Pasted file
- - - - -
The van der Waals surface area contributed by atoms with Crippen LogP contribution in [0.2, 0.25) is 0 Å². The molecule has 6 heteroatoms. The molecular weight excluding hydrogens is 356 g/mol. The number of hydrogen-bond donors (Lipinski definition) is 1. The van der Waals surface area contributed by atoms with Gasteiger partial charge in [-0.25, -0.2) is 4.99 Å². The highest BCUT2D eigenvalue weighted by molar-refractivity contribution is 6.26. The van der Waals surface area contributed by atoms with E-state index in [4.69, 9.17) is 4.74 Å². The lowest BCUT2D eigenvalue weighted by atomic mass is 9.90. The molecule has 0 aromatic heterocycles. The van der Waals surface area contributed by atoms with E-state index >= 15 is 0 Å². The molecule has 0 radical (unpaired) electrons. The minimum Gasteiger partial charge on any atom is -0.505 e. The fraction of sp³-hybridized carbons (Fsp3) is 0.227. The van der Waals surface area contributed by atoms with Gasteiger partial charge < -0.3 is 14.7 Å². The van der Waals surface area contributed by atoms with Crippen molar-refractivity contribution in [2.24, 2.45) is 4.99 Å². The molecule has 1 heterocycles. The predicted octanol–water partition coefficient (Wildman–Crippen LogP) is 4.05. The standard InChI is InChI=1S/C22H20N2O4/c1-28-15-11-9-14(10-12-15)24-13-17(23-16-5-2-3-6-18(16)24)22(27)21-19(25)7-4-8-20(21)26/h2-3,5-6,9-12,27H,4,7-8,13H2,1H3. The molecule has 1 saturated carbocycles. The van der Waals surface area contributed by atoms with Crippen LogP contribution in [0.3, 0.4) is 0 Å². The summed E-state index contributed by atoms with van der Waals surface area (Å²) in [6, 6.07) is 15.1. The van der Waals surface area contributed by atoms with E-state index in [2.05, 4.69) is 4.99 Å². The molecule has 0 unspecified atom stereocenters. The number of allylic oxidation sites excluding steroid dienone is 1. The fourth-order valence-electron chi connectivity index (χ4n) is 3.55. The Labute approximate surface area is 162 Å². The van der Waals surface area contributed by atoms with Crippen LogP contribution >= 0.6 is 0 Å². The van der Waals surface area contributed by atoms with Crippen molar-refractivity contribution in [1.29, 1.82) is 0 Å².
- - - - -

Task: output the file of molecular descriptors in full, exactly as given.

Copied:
The van der Waals surface area contributed by atoms with Crippen LogP contribution in [0.2, 0.25) is 0 Å². The molecule has 6 heteroatoms. The molecular weight excluding hydrogens is 356 g/mol. The number of hydrogen-bond donors (Lipinski definition) is 1. The van der Waals surface area contributed by atoms with Gasteiger partial charge in [-0.25, -0.2) is 4.99 Å². The highest BCUT2D eigenvalue weighted by molar-refractivity contribution is 6.26. The van der Waals surface area contributed by atoms with E-state index in [4.69, 9.17) is 4.74 Å². The lowest BCUT2D eigenvalue weighted by atomic mass is 9.90. The molecule has 0 aromatic heterocycles. The van der Waals surface area contributed by atoms with E-state index >= 15 is 0 Å². The molecule has 0 radical (unpaired) electrons. The minimum Gasteiger partial charge on any atom is -0.505 e. The fraction of sp³-hybridized carbons (Fsp3) is 0.227. The van der Waals surface area contributed by atoms with Gasteiger partial charge < -0.3 is 14.7 Å². The van der Waals surface area contributed by atoms with Crippen molar-refractivity contribution in [2.24, 2.45) is 4.99 Å². The molecule has 1 heterocycles. The predicted octanol–water partition coefficient (Wildman–Crippen LogP) is 4.05. The standard InChI is InChI=1S/C22H20N2O4/c1-28-15-11-9-14(10-12-15)24-13-17(23-16-5-2-3-6-18(16)24)22(27)21-19(25)7-4-8-20(21)26/h2-3,5-6,9-12,27H,4,7-8,13H2,1H3. The molecule has 1 saturated carbocycles. The van der Waals surface area contributed by atoms with Crippen LogP contribution in [0.3, 0.4) is 0 Å². The summed E-state index contributed by atoms with van der Waals surface area (Å²) in [6, 6.07) is 15.1. The van der Waals surface area contributed by atoms with E-state index in [2.05, 4.69) is 4.99 Å². The molecule has 0 unspecified atom stereocenters. The number of allylic oxidation sites excluding steroid dienone is 1. The fourth-order valence-electron chi connectivity index (χ4n) is 3.55. The Labute approximate surface area is 162 Å². The van der Waals surface area contributed by atoms with Crippen LogP contribution >= 0.6 is 0 Å². The van der Waals surface area contributed by atoms with Crippen molar-refractivity contribution in [1.29, 1.82) is 0 Å².